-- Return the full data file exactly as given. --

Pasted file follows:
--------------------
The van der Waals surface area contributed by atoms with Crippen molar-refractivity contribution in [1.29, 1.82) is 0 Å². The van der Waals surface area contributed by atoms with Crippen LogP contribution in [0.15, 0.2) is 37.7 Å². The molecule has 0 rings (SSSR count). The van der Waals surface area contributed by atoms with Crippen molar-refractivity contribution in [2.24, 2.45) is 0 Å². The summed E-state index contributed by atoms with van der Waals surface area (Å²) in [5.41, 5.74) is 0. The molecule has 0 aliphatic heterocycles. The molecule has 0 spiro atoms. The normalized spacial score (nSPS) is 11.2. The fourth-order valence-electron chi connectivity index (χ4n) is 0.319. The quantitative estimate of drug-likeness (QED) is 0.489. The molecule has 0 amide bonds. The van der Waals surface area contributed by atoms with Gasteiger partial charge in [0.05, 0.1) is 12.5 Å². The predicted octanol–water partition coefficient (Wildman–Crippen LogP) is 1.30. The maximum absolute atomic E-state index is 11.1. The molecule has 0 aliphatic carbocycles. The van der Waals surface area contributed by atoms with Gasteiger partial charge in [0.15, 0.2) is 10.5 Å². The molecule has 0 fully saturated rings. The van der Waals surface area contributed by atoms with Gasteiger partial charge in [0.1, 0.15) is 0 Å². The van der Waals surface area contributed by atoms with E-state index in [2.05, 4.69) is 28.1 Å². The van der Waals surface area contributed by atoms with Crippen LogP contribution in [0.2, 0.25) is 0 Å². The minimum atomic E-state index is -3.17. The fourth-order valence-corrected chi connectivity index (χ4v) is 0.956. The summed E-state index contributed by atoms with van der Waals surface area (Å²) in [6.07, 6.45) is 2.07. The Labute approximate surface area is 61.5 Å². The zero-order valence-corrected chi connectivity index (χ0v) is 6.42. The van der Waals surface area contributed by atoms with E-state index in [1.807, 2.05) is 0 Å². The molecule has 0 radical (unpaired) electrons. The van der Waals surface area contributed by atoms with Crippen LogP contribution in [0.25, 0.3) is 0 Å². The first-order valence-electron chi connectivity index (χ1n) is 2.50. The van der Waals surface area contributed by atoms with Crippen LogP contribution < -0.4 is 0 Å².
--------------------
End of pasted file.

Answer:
The van der Waals surface area contributed by atoms with Crippen molar-refractivity contribution in [1.29, 1.82) is 0 Å². The van der Waals surface area contributed by atoms with Crippen LogP contribution in [0.15, 0.2) is 37.7 Å². The molecule has 0 rings (SSSR count). The van der Waals surface area contributed by atoms with Crippen molar-refractivity contribution in [2.24, 2.45) is 0 Å². The summed E-state index contributed by atoms with van der Waals surface area (Å²) in [5.41, 5.74) is 0. The molecule has 0 aliphatic heterocycles. The molecule has 0 spiro atoms. The normalized spacial score (nSPS) is 11.2. The fourth-order valence-electron chi connectivity index (χ4n) is 0.319. The quantitative estimate of drug-likeness (QED) is 0.489. The molecule has 0 amide bonds. The van der Waals surface area contributed by atoms with Gasteiger partial charge in [0.05, 0.1) is 12.5 Å². The predicted octanol–water partition coefficient (Wildman–Crippen LogP) is 1.30. The maximum absolute atomic E-state index is 11.1. The molecule has 0 aliphatic carbocycles. The van der Waals surface area contributed by atoms with Gasteiger partial charge in [0.15, 0.2) is 10.5 Å². The molecule has 0 fully saturated rings. The van der Waals surface area contributed by atoms with Gasteiger partial charge in [0.1, 0.15) is 0 Å². The van der Waals surface area contributed by atoms with E-state index in [2.05, 4.69) is 28.1 Å². The van der Waals surface area contributed by atoms with Crippen LogP contribution in [0.2, 0.25) is 0 Å². The minimum atomic E-state index is -3.17. The fourth-order valence-corrected chi connectivity index (χ4v) is 0.956. The summed E-state index contributed by atoms with van der Waals surface area (Å²) in [6.07, 6.45) is 2.07. The Labute approximate surface area is 61.5 Å². The zero-order valence-corrected chi connectivity index (χ0v) is 6.42. The van der Waals surface area contributed by atoms with E-state index in [1.807, 2.05) is 0 Å². The molecule has 0 radical (unpaired) electrons. The van der Waals surface area contributed by atoms with Crippen LogP contribution in [0.25, 0.3) is 0 Å². The first-order valence-electron chi connectivity index (χ1n) is 2.50. The van der Waals surface area contributed by atoms with Crippen LogP contribution < -0.4 is 0 Å².